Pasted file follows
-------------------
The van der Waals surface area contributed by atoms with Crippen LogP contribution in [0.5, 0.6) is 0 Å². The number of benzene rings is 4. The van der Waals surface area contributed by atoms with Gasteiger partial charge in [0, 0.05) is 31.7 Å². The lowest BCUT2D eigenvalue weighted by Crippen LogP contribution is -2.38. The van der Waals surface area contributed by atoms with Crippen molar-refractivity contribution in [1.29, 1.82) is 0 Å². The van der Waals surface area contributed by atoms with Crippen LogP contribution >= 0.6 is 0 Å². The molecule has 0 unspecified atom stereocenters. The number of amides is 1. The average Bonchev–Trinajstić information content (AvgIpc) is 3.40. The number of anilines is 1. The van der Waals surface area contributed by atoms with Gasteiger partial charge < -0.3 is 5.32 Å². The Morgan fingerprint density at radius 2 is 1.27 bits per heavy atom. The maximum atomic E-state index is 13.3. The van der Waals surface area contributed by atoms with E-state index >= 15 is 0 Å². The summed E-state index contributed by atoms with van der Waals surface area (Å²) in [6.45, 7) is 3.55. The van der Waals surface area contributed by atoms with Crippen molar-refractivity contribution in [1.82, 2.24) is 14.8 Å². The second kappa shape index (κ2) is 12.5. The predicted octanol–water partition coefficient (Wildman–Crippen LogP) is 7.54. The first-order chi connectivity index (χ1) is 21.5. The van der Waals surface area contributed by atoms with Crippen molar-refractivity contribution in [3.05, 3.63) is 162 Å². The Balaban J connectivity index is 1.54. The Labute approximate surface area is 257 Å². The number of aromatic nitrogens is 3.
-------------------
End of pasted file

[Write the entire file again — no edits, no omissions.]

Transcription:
The van der Waals surface area contributed by atoms with Crippen LogP contribution in [0.5, 0.6) is 0 Å². The number of benzene rings is 4. The van der Waals surface area contributed by atoms with Gasteiger partial charge in [0, 0.05) is 31.7 Å². The lowest BCUT2D eigenvalue weighted by Crippen LogP contribution is -2.38. The van der Waals surface area contributed by atoms with Crippen molar-refractivity contribution in [1.29, 1.82) is 0 Å². The van der Waals surface area contributed by atoms with Crippen LogP contribution >= 0.6 is 0 Å². The molecule has 0 unspecified atom stereocenters. The number of amides is 1. The average Bonchev–Trinajstić information content (AvgIpc) is 3.40. The number of anilines is 1. The van der Waals surface area contributed by atoms with Gasteiger partial charge < -0.3 is 5.32 Å². The Morgan fingerprint density at radius 2 is 1.27 bits per heavy atom. The maximum atomic E-state index is 13.3. The van der Waals surface area contributed by atoms with E-state index >= 15 is 0 Å². The summed E-state index contributed by atoms with van der Waals surface area (Å²) in [6.45, 7) is 3.55. The van der Waals surface area contributed by atoms with Crippen molar-refractivity contribution in [1.82, 2.24) is 14.8 Å². The second kappa shape index (κ2) is 12.5. The predicted octanol–water partition coefficient (Wildman–Crippen LogP) is 7.54. The first-order chi connectivity index (χ1) is 21.5. The van der Waals surface area contributed by atoms with Crippen molar-refractivity contribution in [3.05, 3.63) is 162 Å². The Balaban J connectivity index is 1.54. The Labute approximate surface area is 257 Å². The number of aromatic nitrogens is 3.